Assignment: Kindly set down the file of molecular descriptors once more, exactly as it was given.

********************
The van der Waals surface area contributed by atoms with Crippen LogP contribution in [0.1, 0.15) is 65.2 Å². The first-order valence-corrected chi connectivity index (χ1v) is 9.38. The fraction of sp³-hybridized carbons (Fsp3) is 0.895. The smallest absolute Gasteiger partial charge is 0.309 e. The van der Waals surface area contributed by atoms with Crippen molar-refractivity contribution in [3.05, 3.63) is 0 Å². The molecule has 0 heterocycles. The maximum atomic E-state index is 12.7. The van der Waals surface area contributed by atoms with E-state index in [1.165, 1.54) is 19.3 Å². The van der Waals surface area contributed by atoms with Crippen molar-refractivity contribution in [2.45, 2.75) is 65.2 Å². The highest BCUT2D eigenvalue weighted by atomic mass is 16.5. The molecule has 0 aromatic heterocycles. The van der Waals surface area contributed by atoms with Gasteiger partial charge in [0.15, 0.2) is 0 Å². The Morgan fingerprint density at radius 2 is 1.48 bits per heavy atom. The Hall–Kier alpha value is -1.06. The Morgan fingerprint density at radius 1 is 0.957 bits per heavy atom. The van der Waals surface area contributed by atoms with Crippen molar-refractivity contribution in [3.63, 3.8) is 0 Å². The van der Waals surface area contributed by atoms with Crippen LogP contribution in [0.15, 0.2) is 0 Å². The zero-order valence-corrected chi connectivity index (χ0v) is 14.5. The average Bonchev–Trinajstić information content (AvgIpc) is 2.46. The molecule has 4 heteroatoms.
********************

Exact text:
The van der Waals surface area contributed by atoms with Crippen LogP contribution in [0.1, 0.15) is 65.2 Å². The first-order valence-corrected chi connectivity index (χ1v) is 9.38. The fraction of sp³-hybridized carbons (Fsp3) is 0.895. The smallest absolute Gasteiger partial charge is 0.309 e. The van der Waals surface area contributed by atoms with Crippen molar-refractivity contribution in [3.05, 3.63) is 0 Å². The molecule has 0 heterocycles. The maximum atomic E-state index is 12.7. The van der Waals surface area contributed by atoms with E-state index in [1.165, 1.54) is 19.3 Å². The van der Waals surface area contributed by atoms with Crippen molar-refractivity contribution in [2.45, 2.75) is 65.2 Å². The highest BCUT2D eigenvalue weighted by atomic mass is 16.5. The molecule has 0 aromatic heterocycles. The van der Waals surface area contributed by atoms with Gasteiger partial charge in [0.15, 0.2) is 0 Å². The Morgan fingerprint density at radius 2 is 1.48 bits per heavy atom. The Hall–Kier alpha value is -1.06. The Morgan fingerprint density at radius 1 is 0.957 bits per heavy atom. The van der Waals surface area contributed by atoms with Crippen molar-refractivity contribution in [3.63, 3.8) is 0 Å². The van der Waals surface area contributed by atoms with Crippen LogP contribution in [0.15, 0.2) is 0 Å². The zero-order valence-corrected chi connectivity index (χ0v) is 14.5. The average Bonchev–Trinajstić information content (AvgIpc) is 2.46. The molecule has 4 heteroatoms.